A few days ago, I decided to try my hand at painting with oil.
With pandemic boredom kicking into overdrive, and nasty spring transition-season weather setting in, I decided it was time to finally try something I’ve always been interested in. For years I’ve been fascinated by the impressionist painters like Vincent Van Gogh and Cuno Amiet (see above). These brilliant minds, living in a time before mass photography and when art was a rigid form, chose to create pieces of art so stunning its hard not to delight in their bright colours and delicate brushstrokes.
My wife retrieved her oil painting set and created for me an impromptu studio in our kitchen. The funny thing is, I’m actually the one who purchase her the set for Christmas… perhaps it was a bit of a vicarious purchase; though her attempts at art with it have been far superior to mine.
So I sat down, pulled out my phone, and chose an impressionist painting of a tree, bushes and sky to imitate from Google. Light blues and yellows filled the sky in strokes, while brilliant greens, browns and yellows (and even reds and pinks). I took a look at the tubes of paint and began, naturally for me, to pick and separate the colours I would start with. Whats at the top of the image? A blue sky.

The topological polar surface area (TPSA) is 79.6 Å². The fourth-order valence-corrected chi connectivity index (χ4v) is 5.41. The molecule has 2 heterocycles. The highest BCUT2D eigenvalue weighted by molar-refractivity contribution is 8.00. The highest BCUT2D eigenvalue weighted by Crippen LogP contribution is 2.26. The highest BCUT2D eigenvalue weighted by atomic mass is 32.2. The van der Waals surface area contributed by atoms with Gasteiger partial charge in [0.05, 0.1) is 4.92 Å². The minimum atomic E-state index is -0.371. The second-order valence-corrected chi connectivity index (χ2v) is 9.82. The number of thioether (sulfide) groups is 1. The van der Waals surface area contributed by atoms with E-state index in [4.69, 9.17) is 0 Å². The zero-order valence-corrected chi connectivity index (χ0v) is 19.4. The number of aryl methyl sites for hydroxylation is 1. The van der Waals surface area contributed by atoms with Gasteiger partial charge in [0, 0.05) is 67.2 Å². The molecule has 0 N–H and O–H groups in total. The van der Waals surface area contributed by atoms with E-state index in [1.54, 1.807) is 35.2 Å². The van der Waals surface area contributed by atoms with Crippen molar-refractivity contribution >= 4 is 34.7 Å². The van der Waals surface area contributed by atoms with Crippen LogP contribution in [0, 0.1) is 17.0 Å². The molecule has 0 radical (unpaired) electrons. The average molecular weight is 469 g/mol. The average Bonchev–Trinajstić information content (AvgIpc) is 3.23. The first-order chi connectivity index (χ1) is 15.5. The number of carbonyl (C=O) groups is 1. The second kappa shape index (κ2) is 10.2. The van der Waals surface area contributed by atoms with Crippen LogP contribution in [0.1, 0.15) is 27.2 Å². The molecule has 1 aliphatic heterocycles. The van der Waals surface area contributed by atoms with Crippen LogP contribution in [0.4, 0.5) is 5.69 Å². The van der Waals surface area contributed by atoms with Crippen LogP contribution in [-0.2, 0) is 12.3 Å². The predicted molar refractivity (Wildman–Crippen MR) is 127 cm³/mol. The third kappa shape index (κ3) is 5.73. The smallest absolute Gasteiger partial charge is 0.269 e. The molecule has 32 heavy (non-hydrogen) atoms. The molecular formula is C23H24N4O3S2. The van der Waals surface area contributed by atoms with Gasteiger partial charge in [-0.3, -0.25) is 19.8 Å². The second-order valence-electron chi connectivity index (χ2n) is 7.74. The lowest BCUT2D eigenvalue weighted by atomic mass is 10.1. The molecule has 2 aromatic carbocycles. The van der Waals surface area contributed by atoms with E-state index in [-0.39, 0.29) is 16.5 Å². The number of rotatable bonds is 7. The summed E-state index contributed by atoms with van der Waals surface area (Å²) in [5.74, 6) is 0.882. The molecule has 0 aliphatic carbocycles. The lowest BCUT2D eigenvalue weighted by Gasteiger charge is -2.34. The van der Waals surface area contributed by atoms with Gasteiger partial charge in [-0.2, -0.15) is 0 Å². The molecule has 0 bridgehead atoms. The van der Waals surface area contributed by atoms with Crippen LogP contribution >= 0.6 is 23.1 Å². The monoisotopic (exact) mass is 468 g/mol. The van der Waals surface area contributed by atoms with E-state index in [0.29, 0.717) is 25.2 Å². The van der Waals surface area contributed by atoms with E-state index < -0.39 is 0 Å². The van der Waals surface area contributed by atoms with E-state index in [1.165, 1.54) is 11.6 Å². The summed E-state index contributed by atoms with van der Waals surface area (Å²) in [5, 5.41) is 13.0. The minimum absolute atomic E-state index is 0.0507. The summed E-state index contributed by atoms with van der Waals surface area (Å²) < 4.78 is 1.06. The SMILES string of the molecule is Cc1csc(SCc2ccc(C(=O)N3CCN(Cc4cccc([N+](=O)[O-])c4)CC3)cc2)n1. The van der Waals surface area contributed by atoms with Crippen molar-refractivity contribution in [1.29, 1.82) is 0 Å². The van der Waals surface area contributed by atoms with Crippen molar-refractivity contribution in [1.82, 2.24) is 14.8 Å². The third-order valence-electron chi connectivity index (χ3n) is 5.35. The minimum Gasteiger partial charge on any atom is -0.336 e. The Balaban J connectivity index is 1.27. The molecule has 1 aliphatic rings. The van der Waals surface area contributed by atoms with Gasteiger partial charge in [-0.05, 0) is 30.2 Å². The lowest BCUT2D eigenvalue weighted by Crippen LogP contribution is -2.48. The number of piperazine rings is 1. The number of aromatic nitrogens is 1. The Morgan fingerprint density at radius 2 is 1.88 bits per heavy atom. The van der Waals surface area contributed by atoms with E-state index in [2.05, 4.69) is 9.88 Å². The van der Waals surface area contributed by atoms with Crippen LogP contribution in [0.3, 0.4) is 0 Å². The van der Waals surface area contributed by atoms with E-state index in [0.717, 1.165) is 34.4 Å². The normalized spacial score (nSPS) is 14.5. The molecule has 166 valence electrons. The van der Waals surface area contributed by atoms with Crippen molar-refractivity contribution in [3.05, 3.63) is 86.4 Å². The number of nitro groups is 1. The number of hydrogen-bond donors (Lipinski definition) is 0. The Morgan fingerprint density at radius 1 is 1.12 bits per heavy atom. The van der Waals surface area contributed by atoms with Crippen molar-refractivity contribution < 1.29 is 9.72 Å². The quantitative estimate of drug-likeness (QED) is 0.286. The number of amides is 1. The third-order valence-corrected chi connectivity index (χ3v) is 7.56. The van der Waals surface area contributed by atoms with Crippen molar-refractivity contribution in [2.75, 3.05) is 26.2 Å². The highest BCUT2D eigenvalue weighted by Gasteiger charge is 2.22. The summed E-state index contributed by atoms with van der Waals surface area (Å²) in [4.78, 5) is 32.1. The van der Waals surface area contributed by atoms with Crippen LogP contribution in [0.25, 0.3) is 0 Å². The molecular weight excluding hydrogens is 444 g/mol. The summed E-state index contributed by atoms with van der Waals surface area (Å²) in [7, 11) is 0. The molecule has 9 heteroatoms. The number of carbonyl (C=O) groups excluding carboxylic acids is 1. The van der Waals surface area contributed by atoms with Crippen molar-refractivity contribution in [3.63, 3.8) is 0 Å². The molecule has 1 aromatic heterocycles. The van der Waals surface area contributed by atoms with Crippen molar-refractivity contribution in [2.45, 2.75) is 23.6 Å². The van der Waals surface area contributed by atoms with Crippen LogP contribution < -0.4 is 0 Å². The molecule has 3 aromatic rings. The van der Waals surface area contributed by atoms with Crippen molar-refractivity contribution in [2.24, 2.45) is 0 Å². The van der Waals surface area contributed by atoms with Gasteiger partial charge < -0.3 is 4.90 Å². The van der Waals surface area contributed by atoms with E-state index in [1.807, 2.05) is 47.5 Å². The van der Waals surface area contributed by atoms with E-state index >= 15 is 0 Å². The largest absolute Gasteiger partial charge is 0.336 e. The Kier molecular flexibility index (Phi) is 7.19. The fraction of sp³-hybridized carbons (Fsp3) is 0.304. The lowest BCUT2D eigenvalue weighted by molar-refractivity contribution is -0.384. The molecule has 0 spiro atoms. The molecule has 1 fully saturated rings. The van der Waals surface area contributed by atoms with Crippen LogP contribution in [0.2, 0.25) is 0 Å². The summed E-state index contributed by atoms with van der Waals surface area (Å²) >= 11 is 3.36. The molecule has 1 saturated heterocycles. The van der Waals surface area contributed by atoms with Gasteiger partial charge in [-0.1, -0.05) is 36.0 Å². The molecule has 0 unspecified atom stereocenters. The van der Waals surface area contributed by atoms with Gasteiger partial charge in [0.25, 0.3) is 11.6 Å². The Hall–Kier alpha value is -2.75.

So I gathered 4-5 types of blue, starting with the darkest (nearly black) and fading up to the lightest ultramarine. With a dollop of each blue on my wood pallet, I began to paint the sky that bestrode my pencil-outlined & twisted tree. Darkest first, I loaded my brush and spread the paint liberally across the top few inches of the canvas.
Did I mention it was essentially black?
My blue sky scene was in peril, the gorgeous light of midday now forced into the looming darkness of night. An incoming thunderstorm threatened my bright warm day. I tried my hardest to salvage the sky into a lighter blue as it approached the foreground, but the darkness still imposed itself on my scene.
Why did I have to organize and regiment my choices like this? Why did I think this dutiful technique would be anything like what dear Vincent and Cuno did when they made art?
Like clockwork, I nearly did the same through all the colours as I sectioned the image off. First, sky – then tree trunk – then leaves – finally periphery bushes. Well, I guess now its time to add the drops of yellow light that I love in every impressionist painting… but where do they go and why?
After an hour of painting, I looked at my work, surprised I was unable to complete a magnum opus in oil on my first try. Defeated, drained, I placed my small canvas into a plastic bag for transport to the dumpster. There would be no pride of place on the mantle for this masterpiece.
Steps from the dumpster I chuck the effigy in with a metal clank. No more art dreams for me. But, out of the corner of my eye, I see something flapping lightly on the ground. It’s an errant $5 bill.
I guess trying new things can be rewarding.
Maybe you won’t master a skill. Perhaps you won’t be recognized as the visionary of your generation. But give it a shot, no matter what it is – you’re bound to get something out of it. Even if it’s not exactly what you expected.